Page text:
But.. we can’t build the boat until we finish up a bit of other nonsense. Like blowing the apartment walls full of horrible pink oobleck.

And pouring the concrete to complete the new bridge. Oh crap It snowed. Which means the shop roof might avalanche right into the wet concrete.

Roy to the rescue.

Ty, my concrete wizard, clued me in that moving the concrete uphill through the narrow gap between the shop and the woodshed was not something we wanted to do with wheelbarrows and herniated disks. So we called the local man whose machine moves heavier-than-air stuff uphill. His name (no shit) is Orville Wright. God, I love that. Orville pumped all the grout for my shop walls seven years ago.

Here are Orville and Ty swapping lies as we pump almost fifteen tons (about a thousand zorks) of mud into the forms. And it didn’t explode. Awesome.

But gray is boring.

Crime scene.

Okay, back to the boatshop.

This boat we are about to build is to be a scaled up version of the classic Briggs Grand Canyon Dory–the sweetest looking craft to ever run the Colorado. Since I have something along those lines in the shop already–an oversized Briggs-like Aluminum boat–I thought it wise to take the lines off it for comparison. Because, see, if you make a boat, say, 15% wider, it will have proportionately more buoyancy. So the gunwales will rise up higher above the water. So if you also increase the height of the boat the same percentage, your oars may no longer reach the water. Which is problematic. And my head hurts trying to figure out how to figure that out. But this boat has the same bottom width we are shooting for, and a similar profile, and I’ve rowed it, and it’s about right. So I need the point of reference.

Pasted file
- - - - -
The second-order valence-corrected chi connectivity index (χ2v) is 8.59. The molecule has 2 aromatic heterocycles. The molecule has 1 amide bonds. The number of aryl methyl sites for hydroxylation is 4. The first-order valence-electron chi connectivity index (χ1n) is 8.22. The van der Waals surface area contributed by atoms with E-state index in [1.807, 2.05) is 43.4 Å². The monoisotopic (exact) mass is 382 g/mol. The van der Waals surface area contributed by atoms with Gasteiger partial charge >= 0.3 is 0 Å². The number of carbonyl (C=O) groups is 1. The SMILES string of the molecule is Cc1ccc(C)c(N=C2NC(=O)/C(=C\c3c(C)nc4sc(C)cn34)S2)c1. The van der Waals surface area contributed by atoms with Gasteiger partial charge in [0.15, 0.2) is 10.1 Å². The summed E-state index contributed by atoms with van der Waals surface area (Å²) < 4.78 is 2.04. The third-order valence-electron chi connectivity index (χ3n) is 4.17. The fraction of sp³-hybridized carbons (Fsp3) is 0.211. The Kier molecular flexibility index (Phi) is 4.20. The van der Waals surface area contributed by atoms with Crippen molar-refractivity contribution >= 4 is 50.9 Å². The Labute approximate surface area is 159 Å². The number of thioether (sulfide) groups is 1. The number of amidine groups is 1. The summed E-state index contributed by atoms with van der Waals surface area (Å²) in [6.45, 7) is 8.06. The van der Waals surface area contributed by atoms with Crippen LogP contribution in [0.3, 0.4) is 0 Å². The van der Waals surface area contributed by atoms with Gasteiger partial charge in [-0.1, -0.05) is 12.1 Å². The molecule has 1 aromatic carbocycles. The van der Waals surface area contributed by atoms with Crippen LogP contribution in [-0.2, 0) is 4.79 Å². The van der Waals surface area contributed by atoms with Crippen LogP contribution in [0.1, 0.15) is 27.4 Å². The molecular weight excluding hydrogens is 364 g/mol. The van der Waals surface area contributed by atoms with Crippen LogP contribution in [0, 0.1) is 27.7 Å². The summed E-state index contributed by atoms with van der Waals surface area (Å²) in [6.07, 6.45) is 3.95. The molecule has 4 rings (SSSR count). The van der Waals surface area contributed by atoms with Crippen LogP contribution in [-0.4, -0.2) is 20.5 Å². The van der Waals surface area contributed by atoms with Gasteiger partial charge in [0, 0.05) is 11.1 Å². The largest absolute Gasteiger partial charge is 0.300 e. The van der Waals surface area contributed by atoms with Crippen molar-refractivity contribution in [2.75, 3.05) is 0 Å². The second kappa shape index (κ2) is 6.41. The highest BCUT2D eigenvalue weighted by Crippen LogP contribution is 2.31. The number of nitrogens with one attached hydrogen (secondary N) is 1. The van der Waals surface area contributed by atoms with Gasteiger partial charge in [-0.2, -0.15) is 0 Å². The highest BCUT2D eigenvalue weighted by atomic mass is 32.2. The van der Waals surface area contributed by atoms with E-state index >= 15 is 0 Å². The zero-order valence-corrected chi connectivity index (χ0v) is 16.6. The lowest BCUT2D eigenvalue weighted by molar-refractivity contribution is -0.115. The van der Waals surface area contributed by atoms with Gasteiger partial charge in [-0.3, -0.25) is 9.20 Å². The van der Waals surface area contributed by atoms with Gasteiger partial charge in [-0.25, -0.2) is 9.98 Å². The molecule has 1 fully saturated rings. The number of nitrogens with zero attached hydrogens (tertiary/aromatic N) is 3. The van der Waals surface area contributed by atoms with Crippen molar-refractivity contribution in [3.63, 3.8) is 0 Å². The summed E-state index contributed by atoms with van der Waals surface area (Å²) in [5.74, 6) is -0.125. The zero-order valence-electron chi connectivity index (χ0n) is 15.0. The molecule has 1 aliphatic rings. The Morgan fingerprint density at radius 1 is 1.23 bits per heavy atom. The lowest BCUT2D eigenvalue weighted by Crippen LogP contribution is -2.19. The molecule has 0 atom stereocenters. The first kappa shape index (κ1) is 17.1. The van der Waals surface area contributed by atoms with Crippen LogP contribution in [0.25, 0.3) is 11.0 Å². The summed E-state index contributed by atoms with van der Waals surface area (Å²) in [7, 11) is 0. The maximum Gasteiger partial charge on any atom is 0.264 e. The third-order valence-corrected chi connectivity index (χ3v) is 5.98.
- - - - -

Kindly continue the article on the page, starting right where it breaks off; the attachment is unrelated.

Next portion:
We lofted those lines, then used them as a guide to expand the Briggs lines we pulled of Andy’s stock Briggs last year. We lengthened the boat 8.5%, widened it 14%, and expanded the heights 11%. Don’t ask precisely how I came up with those numbers. We lofted that right on top of the Alumitub lines. Very similar but dramatically different. Then we made a mini-strongback at a 1/10 scale.

And wrapped on a transom and side panels made from an old screwed up panel of veneer I had been saving for way too long.

Then superglued in a mess of cross braces so it could mot change shape and pulled it off the strong back. To our amazement, we got a very pretty, very Briggsy boat. I’d go so far as to call it sexy. It’s name is BOB-1, for Big ol’ Briggs #1.

We’re going to make a slightly longer one (BOB-2) tomorrow and let the owner chose which pleases his eye more.

THEN we’ll build a boat.

Oh, but first we have to deconstruct the bridge forms and push a little dirt, and spackle the holes in the apartment walls…